a misfortune, and sent down to the valley for help.
A detachment of guides went up, but by the time
they had made the tedious trip and reached the
A Tramp Abroad 213
cabin, a raging storm had set in. They had to
wait ; nothing could be attempted in such a tempest.
The wild storm lasted more than a week, without
ceasing; but on the i/th, Couttet, with several
guides, left the cabin and succeeded in making the
ascent. In the snowy wastes near the summit they
came upon five bodies, lying upon their sides in a
reposeful attitude which suggested that possibly they
had fallen asleep there, while exhausted with fatigue
and hunger and benumbed with cold, and never
knew when death stole upon them. Couttet moved
a few steps further and discovered five more bodies.
The eleventh corpse, that of a porter, was not
found, although diligent search was made for it.
In the pocket of Mr. Bean, one of the Americans,
was found a note-book in which had been penciled
some sentences which admit us, in flesh and spirit,
as it were, to the presence of these men during their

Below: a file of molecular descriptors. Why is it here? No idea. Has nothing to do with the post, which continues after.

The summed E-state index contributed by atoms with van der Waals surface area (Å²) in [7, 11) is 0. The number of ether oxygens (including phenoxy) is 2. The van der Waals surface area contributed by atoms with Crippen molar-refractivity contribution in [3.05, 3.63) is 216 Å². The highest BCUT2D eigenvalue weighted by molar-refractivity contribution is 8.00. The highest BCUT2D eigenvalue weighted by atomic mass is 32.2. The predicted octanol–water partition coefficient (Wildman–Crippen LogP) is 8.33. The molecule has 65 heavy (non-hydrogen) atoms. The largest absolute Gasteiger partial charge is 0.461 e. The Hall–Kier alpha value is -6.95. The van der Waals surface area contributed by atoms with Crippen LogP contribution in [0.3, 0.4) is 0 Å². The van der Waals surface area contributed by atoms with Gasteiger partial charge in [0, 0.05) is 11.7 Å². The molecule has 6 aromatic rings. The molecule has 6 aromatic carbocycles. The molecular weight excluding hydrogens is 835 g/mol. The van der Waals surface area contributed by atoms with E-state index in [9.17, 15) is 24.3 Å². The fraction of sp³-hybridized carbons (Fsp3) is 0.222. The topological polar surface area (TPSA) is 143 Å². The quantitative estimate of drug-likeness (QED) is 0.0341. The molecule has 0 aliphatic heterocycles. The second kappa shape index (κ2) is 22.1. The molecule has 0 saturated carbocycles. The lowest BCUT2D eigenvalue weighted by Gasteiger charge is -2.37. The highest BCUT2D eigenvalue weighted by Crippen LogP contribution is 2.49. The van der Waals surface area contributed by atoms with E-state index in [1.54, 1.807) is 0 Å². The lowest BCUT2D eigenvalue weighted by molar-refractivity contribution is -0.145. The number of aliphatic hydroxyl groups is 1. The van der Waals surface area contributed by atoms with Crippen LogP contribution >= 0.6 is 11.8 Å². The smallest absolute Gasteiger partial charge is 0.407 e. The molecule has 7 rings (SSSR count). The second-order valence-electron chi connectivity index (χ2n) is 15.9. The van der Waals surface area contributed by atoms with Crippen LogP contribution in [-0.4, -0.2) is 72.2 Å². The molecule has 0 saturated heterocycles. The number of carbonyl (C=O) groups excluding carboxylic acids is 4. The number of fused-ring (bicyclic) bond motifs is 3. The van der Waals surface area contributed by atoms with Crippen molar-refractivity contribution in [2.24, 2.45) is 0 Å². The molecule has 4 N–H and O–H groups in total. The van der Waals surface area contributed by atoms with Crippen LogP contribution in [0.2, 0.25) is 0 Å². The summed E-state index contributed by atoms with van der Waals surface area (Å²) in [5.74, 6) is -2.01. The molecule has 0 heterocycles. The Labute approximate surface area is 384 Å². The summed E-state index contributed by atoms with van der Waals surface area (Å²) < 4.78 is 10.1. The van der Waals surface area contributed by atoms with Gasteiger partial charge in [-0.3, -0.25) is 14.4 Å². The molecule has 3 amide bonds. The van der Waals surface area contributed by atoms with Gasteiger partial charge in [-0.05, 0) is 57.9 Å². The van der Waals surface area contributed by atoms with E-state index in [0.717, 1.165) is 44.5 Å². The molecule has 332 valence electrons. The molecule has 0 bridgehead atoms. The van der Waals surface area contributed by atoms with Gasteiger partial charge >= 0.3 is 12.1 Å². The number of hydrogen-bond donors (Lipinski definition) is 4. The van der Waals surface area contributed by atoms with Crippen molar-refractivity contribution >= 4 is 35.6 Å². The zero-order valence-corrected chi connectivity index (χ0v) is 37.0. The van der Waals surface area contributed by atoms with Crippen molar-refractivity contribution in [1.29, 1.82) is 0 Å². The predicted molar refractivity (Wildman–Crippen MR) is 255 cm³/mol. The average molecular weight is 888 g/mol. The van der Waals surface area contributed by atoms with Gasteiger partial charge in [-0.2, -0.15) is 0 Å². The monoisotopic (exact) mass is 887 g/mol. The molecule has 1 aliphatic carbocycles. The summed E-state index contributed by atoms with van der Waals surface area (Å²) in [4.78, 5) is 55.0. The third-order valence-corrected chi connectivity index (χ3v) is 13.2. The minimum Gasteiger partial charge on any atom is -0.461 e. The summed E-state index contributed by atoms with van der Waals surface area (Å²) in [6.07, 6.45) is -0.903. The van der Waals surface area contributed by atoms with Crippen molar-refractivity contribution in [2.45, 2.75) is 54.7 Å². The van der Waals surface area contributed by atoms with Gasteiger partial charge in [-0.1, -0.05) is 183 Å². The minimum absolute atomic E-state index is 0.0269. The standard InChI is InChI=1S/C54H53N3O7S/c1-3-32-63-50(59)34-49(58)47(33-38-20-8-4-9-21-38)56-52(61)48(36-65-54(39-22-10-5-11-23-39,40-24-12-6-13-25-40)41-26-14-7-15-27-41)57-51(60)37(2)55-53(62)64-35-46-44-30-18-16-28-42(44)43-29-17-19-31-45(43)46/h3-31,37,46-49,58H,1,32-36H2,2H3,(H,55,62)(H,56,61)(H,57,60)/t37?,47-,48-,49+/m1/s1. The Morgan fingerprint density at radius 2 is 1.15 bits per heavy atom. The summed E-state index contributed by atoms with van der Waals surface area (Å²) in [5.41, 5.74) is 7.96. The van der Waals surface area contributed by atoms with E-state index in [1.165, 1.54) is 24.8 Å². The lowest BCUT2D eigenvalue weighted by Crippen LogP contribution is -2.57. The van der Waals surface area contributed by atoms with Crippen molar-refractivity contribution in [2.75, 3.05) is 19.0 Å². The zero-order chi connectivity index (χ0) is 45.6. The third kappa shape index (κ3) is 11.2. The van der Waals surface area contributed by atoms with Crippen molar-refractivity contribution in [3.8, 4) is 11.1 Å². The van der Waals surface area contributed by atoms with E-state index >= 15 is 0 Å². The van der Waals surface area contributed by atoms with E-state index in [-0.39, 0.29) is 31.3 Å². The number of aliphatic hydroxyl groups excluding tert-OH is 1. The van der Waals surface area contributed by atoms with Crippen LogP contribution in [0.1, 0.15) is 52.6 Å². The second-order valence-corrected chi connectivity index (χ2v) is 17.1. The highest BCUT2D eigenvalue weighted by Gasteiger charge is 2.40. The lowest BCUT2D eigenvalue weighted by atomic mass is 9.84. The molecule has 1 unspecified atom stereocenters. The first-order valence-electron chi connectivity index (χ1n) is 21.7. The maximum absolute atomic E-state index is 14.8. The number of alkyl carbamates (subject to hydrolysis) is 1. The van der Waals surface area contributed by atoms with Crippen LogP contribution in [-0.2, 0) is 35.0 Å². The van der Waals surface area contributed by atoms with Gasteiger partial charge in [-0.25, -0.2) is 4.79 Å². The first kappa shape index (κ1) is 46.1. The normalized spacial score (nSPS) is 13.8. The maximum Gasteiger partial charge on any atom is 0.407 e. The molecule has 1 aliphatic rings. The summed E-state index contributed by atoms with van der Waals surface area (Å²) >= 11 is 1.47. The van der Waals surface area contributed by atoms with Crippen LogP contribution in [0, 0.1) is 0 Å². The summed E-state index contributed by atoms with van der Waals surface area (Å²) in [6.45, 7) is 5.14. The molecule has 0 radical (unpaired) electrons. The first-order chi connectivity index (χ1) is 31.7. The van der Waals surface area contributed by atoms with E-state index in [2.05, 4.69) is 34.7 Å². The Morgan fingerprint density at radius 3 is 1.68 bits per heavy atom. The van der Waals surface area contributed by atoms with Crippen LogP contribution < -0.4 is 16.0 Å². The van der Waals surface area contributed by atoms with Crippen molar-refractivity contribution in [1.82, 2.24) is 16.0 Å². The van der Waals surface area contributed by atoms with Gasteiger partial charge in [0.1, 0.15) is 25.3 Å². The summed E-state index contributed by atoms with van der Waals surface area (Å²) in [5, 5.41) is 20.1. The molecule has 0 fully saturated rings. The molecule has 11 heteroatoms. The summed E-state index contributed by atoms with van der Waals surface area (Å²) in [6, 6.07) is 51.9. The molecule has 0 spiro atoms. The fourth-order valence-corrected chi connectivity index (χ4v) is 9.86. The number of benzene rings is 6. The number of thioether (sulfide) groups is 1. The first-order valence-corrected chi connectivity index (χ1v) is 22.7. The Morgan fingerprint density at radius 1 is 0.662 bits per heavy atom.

last hours of life, and to the grisly horrors which
their fading vision looked upon and their failing
consciousness took cognizance of:
Tuesday, Sept. 6. I have made the ascent of Mont Blanc, with ten
persons eight guides, and Mr. Corkindale and Mr. Randall. We
reached the summit at half past 2. Immediately after quitting it, we
were enveloped in clouds of snow. We passed the night in a grotto
hollowed in the snow, which afforded but poor shelter, and I was ill all
Sept. 7 Morning. The cold is excessive. The snow falls heavily
and without interruption. The guides take no rest.
Evening. My Dear Hessie, we have been two days on Mont
Blanc, in the midst of a terrible hurricane of snow, we have lost our
way, and are in a hole scooped in the snow, at an altitude of 15,000